Wheat growers across Ohio whose plants are at or near the flowering growth stage are at a moderate to high risk for Fusarium head blight development, said a wheat expert from the College of Food, Agricultural, and Environmental Sciences at The Ohio State University.
The concern is highest for growers in northwest Ohio for development of Fusarium head blight in wheat, also called head scab, said Pierce Paul, an Ohio State University Extension wheat specialist.
The wet, humid conditions experienced recently across the region are cause for concern for scab development on wheat at or near the flowering stage this week, said Paul, who is also a plant pathologist with the Ohio Agricultural Research and Development Center.
OSU Extension and OARDC are the outreach and research arms, respectively, of the college.
“Over the last three days (June 6, 7, and 8), the risk for scab development has changed from moderate to high,” he said. “This is a sustained moderate-high risk.
“While most of our fields are now in early grain fill, there are still a few fields in the northwestern portion of the state that are flowering this week. Fields flowering this week are still at risk for scab and vomitoxin because the region has experienced increased warm and humid conditions.”
This information is gleaned using a regional online assessment tool to determine head scab development risk. The Fusarium Risk Assessment Tool – available at the Fusarium Head Blight Prediction Center website – helps growers assess the risk for scab and to determine whether a fungicide application at flowering is warranted for scab control, Paul said.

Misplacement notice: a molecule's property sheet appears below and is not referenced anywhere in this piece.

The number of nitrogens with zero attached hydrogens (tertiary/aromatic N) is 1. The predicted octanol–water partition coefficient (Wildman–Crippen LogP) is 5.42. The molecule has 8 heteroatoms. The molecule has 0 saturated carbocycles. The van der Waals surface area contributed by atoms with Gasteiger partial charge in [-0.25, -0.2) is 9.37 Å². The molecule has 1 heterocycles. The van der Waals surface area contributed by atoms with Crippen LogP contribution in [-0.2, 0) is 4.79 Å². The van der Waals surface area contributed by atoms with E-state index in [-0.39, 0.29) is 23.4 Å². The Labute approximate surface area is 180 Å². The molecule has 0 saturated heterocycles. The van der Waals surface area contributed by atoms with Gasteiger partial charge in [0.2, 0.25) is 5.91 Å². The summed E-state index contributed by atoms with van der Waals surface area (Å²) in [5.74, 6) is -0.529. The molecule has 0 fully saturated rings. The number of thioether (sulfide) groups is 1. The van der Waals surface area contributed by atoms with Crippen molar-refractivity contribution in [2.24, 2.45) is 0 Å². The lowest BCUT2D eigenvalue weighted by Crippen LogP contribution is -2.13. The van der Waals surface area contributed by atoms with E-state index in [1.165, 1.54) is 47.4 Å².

Head scab is of concern for growers during flowering, which is when wheat heads are most susceptible to the scab fungus and infection is favored by warm, wet or humid conditions, Paul said.
Growers with wheat at or near flowering stage can minimize the risk of scab development by applying fungicides to their crops. While the ideal time to apply these fungicides is at flowering, applications made up to 5 days after flowering may also provide good levels of scab and vomitoxin control, he said.
“Wheat growers can consider putting on Prosaro at 6.5 ounces or Caramba at 14 ounces, and use a surfactant,” Paul said. “Our research has shown that you can get good scab control if fields are treated up to 5 days after flowering and that both fungicides are rainfast within an hour after application, if a surfactant is used.”
Scab is the most economically important wheat disease in Ohio because it affects the crop in multiple ways, Paul said. Scab can cause vomitoxin contamination of the grain, making it unfit for marketing and for human or animal consumption.